The Basic Basics Jams, Preserves and Chutneys Handbook, by Marguerite Patten

A month ago, I heard that Paper Palate. net where I write a lot of cookbooks reviews had gone down, some kind of virus.

I had not back up the reviews thinking that such a solid site was forever. A month later, it is back on line so I decided that the best thing to do, was to share the reviews with Pebble Soup readers.

On Paper Palate, I had a weekly series called Top 50 Fridays, Featuring....... and here is how it all started..........

With an innocent review of the Independent “50 Best Cookbooks.” After writing it, I put the subject aside. As far as I was concerned, that was it, period, end of story. But I kept thinking about the list, wondering, ”How did these books make it to the top 50?” “Do they have something in common?”

Oh, yes, we were entering dangerous but familiar territory - that of compulsive curiosity. I tried very hard to forget about it, but nothing worked. There was only one way to find out: yep, I was going to have to investigate.

First thoughts: the list is randomly arranged, so I was going to randomly explore it, starting with The Basic Basics Jams, Preserves and Chutneys Handbook, by Marguerite Patten, published by Grub Street.

So who do you have to be to make it to the top 50? I assumed that it was not about the writer but about the content, but that was a silly assumption as the two can’t really be separated. Marguerite Patten is an authority in cookery writing. In 2007 at 93 she received “the woman of the year award.” If that was not impressive enough, she is said to have paved the way for today’s celebrity chefs. Earlier in her career, during WWII, she worked for the Ministry of Food, whose advice is being resurrected by Jamie Oliver, who is currently trying to get the nation cooking healthy, nourishing, tasty food - but that is another story.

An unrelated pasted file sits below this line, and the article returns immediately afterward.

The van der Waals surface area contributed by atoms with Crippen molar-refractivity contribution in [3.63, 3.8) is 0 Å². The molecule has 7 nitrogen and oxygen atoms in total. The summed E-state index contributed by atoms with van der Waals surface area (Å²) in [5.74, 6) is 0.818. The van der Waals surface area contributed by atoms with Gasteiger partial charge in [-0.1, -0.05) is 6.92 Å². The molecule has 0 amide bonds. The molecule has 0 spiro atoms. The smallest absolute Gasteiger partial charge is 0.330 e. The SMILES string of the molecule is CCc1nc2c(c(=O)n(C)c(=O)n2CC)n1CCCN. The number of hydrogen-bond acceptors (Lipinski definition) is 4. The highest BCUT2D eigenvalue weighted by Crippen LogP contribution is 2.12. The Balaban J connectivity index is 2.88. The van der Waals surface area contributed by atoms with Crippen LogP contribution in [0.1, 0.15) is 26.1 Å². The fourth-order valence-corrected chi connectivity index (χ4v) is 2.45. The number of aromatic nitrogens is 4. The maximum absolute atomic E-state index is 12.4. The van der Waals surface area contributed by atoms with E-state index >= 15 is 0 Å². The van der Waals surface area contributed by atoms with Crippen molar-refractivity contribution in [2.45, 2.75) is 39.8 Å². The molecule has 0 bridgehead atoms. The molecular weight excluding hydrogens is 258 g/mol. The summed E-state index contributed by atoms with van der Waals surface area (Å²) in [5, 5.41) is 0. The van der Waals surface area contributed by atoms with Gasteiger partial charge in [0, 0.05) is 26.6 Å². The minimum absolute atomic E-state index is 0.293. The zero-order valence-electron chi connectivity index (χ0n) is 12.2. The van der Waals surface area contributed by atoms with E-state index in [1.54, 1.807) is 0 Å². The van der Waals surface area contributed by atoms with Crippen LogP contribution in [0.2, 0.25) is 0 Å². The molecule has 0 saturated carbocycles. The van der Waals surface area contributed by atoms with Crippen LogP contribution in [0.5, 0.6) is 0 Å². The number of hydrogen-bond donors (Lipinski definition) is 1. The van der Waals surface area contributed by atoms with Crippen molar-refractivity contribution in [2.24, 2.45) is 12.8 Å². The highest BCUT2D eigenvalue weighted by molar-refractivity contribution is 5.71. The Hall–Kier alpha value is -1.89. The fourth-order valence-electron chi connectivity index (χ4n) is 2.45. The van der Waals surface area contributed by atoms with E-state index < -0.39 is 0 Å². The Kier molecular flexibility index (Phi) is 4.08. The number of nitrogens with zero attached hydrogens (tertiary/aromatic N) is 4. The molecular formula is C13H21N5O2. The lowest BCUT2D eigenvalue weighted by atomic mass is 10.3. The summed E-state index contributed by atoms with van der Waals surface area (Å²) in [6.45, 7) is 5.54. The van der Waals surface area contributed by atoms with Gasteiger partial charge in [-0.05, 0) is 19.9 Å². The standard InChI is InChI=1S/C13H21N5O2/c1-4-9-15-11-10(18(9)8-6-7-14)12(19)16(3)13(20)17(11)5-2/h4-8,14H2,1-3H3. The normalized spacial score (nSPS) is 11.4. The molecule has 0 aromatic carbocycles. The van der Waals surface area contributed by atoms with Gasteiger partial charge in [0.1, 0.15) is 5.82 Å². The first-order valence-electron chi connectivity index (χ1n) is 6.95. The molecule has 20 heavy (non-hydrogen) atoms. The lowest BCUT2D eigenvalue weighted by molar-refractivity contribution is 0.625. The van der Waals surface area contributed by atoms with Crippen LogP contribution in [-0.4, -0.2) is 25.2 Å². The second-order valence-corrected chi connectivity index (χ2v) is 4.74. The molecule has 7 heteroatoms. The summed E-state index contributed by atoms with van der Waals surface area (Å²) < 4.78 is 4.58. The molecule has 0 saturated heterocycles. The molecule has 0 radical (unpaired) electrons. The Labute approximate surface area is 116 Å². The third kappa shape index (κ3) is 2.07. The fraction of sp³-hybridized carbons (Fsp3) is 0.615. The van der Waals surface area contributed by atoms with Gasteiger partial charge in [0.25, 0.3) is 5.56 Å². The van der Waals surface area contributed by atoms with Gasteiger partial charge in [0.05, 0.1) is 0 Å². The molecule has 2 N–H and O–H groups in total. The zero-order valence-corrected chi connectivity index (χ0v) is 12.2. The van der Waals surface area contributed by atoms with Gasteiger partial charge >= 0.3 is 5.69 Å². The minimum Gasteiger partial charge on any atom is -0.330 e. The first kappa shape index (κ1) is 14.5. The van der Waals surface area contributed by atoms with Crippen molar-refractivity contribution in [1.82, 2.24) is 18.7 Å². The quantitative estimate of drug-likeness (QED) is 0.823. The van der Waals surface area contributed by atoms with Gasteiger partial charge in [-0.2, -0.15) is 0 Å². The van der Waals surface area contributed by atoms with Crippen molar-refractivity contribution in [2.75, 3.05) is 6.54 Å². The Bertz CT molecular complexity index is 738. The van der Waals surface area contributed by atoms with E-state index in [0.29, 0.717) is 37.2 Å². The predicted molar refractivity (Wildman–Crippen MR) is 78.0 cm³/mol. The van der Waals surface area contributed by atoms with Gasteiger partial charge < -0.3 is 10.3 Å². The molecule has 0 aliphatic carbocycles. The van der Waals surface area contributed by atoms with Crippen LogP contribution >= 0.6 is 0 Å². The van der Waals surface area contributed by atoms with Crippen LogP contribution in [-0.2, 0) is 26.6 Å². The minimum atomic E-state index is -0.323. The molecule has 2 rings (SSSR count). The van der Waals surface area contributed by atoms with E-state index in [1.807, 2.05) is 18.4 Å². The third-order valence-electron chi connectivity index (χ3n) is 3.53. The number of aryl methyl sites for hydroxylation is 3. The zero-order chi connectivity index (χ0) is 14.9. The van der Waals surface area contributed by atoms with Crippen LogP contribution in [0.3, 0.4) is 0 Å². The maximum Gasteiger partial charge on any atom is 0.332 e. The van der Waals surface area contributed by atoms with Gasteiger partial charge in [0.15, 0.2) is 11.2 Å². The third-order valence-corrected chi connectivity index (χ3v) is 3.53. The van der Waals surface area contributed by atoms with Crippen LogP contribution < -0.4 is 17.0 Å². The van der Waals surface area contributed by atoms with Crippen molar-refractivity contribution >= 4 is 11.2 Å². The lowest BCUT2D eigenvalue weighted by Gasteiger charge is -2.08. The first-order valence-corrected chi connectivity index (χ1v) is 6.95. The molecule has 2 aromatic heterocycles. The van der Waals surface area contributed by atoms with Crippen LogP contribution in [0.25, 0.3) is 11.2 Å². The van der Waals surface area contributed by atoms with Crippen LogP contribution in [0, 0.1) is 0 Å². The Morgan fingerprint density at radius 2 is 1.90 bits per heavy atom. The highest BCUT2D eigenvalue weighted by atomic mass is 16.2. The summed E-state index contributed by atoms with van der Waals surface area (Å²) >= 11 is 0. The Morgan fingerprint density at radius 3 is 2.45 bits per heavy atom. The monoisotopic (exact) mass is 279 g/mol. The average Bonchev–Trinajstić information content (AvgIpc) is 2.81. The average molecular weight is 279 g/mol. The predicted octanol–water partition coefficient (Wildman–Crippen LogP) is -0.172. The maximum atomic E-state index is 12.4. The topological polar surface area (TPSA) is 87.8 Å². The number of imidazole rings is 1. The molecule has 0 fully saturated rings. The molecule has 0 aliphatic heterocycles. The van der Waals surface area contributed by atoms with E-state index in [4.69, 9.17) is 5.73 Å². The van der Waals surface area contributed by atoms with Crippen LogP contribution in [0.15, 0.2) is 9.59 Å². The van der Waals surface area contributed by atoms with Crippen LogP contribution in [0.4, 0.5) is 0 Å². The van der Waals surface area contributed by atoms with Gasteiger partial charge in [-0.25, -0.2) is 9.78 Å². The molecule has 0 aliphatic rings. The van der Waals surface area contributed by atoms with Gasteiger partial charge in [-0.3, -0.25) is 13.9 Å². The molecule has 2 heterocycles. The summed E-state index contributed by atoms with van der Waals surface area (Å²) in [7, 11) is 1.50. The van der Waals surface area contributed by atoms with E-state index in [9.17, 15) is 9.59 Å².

What did I expect from such an influential food writer? A lot, and a lot I got. Jams for most of the letters of the alphabet; I mean fruits in all seasons. Did you know you could make banana jam? Marmalade with marrow, dill jelly, and curd with fruits other than lemon? But all is not exotica; most indeed is basic basics. Chutneys and pickles, ketchup and vinegars do feature here too. There are also answers to most technical questions, starting with essential information on tools.

Personally I love making jams, but I tend to stay clear of the pot because of its sugar content. Well, little did I know, I can now reduce the sugar content by half and use a freezing or sterilizing method as the issue with low-sugar jam is the preservation rather than anything else. Makes sense, doesn’t it?

Are all the top 50 complete guides of tried-and-tested recipes written by distinguished professionals? Have no fear; I shall continue my quest and let you know.

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